by PC’s designer / guest blogger
On my last design trip to Lima, Peru I had the chance to visit the Amano Museum. I heard about the wonderful collection of textiles that were housed there, though nothing prepared me for the magnificence of the artifacts gathered there.
This privately owned museum consists of many artifacts, but mainly textiles from the lesser-known Chancay culture that flourished between 900 AD-1400 AD in an area about fifty miles north of Lima. Mr. Yoshitaro Amano, a Japanese businessman, collected everything since the end of the Second World War when he settled back in Peru. His business gave him the financial freedom to pursue his long held passion for pre-historic Andean archeology and his dream of collecting, preserving and understanding the significance of Chancay artifacts. He never charged to visit his museum as he felt it would be inappropriate to charge the Peruvian people to see a collection of artifacts from their own cultural heritage, but he has certainly repaid his debt with the care and love that this collection imbues. Visits are by appointment only, and as the guides speak only Spanish or Japanese, Marcia from PC’s Lima office came with me to translate in whispers as we went around. We arrived at the museum, a simple building that used to be Mr. Amano’s home, at the appointed time and were buzzed in through the iron gates. We crossed a bridge over a long rectangular pool brimming with hundreds of goldfish, then the magic began.
We were led upstairs into the first room, which consists of ceramics organized chronologically to show the progression and differences between the cultures. To start with, we were given an overview of the succeeding Peruvian civilizations from the Chavin culture from around 900 BC until the invasion of the Conquistadores. Not only were these ceramics still whole, but the colors and patterns were still completely intact, decorated with figures and representations of the important plants and animals used in daily life. It was striking how everyday things, especially crops, animals and fish were consistently represented through all the periods, whether the objects were for everyday or ceremonial use.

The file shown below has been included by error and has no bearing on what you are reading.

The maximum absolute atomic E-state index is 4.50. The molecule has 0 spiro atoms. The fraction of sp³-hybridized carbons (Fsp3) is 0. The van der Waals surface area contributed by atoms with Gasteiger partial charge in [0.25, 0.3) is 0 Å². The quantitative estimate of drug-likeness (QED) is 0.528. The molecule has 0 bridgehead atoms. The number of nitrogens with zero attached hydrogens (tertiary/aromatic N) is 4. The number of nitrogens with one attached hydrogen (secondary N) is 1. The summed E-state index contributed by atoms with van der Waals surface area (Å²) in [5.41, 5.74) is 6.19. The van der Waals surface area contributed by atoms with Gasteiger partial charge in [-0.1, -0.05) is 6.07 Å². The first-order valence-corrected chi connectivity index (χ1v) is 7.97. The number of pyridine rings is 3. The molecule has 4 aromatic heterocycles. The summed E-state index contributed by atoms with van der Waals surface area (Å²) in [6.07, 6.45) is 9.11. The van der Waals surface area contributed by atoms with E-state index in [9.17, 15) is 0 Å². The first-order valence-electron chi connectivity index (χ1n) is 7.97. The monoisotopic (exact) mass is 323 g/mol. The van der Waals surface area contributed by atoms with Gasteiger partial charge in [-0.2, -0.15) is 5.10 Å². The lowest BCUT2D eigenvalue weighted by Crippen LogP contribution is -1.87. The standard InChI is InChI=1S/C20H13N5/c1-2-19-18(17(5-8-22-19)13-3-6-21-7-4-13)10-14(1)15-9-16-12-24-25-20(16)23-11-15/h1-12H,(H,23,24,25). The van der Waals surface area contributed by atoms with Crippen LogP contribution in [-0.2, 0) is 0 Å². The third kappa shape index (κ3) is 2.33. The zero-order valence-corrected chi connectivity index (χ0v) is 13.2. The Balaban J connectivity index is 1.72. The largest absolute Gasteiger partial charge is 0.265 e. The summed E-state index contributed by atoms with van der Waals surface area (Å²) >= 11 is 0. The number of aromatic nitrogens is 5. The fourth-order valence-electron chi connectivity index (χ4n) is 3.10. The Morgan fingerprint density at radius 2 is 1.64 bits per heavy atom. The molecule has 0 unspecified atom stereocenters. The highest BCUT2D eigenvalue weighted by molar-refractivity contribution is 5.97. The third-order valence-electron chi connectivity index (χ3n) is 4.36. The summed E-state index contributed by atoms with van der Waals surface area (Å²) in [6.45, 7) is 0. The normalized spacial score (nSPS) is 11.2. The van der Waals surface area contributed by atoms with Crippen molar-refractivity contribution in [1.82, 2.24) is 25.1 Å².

But it is the second room that is the most astonishing, a mouth-wateringly gorgeous collection of textiles. There are some representative textiles in cases on the walls around the room, but the majority of the treasures are kept hidden in large, plain chest drawers. These were randomly opened for a few minutes at a time as we went around the room again in chronological order. The oldest pieces in the museum are almost 4000 years old, though the majority of the pieces range in age from 600 AD to 1500 AD and incredibly are still almost perfect. The very dry and sandy conditions unique to the Chancay Valley region of Peru preserved the textiles as if they had only just been placed there. Even quite recently it was still possible to go to this area and find bones, bits of textiles and pottery lying in the sandy ground.
Amongst the first drawers to be opened is one that displays tiny decorated drop spindles, used to spin the incredibly fine cotton and later, the alpaca thread that was used to create all these textiles. Some of it was so fine that even today it wouldn’t be easy to produce by machine. The craftsmanship to produce it would have taken years to learn. One of the important identifying features of the textiles was the use of various types of twist in the yarn, each type used specifically by different groups for very specific techniques. It was also possible to see when camelid fibers from highland areas were introduced into the cloth, as trading between highland and coastal regions started. This area and the yarn they produced would initially only have been indigenously grown cotton.